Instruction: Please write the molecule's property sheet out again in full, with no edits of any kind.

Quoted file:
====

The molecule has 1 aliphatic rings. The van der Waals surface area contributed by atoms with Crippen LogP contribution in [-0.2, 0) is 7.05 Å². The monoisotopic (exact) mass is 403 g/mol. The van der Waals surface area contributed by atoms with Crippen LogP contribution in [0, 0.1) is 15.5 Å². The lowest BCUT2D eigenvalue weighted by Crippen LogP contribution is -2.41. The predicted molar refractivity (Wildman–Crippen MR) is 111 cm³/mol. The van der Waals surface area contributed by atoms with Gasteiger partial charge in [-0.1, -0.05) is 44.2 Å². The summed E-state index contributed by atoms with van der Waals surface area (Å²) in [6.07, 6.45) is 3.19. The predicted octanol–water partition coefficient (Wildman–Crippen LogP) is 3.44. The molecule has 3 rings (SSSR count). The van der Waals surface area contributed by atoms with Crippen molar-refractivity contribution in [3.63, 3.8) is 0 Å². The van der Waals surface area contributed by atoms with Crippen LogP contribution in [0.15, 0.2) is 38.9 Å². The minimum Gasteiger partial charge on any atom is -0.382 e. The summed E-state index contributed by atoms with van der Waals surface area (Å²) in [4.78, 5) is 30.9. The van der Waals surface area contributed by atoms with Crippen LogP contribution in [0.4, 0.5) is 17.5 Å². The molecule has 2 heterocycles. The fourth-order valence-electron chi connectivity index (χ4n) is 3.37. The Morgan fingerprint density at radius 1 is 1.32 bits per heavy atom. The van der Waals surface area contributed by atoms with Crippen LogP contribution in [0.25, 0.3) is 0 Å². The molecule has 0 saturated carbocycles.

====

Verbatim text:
The molecule has 1 aliphatic rings. The van der Waals surface area contributed by atoms with Crippen LogP contribution in [-0.2, 0) is 7.05 Å². The monoisotopic (exact) mass is 403 g/mol. The van der Waals surface area contributed by atoms with Crippen LogP contribution in [0, 0.1) is 15.5 Å². The lowest BCUT2D eigenvalue weighted by Crippen LogP contribution is -2.41. The predicted molar refractivity (Wildman–Crippen MR) is 111 cm³/mol. The van der Waals surface area contributed by atoms with Gasteiger partial charge in [-0.1, -0.05) is 44.2 Å². The summed E-state index contributed by atoms with van der Waals surface area (Å²) in [6.07, 6.45) is 3.19. The predicted octanol–water partition coefficient (Wildman–Crippen LogP) is 3.44. The molecule has 3 rings (SSSR count). The van der Waals surface area contributed by atoms with Crippen molar-refractivity contribution in [3.63, 3.8) is 0 Å². The van der Waals surface area contributed by atoms with Crippen LogP contribution in [0.15, 0.2) is 38.9 Å². The minimum Gasteiger partial charge on any atom is -0.382 e. The summed E-state index contributed by atoms with van der Waals surface area (Å²) in [4.78, 5) is 30.9. The van der Waals surface area contributed by atoms with Crippen LogP contribution in [0.4, 0.5) is 17.5 Å². The molecule has 2 heterocycles. The fourth-order valence-electron chi connectivity index (χ4n) is 3.37. The Morgan fingerprint density at radius 1 is 1.32 bits per heavy atom. The van der Waals surface area contributed by atoms with Crippen LogP contribution in [0.25, 0.3) is 0 Å². The molecule has 0 saturated carbocycles.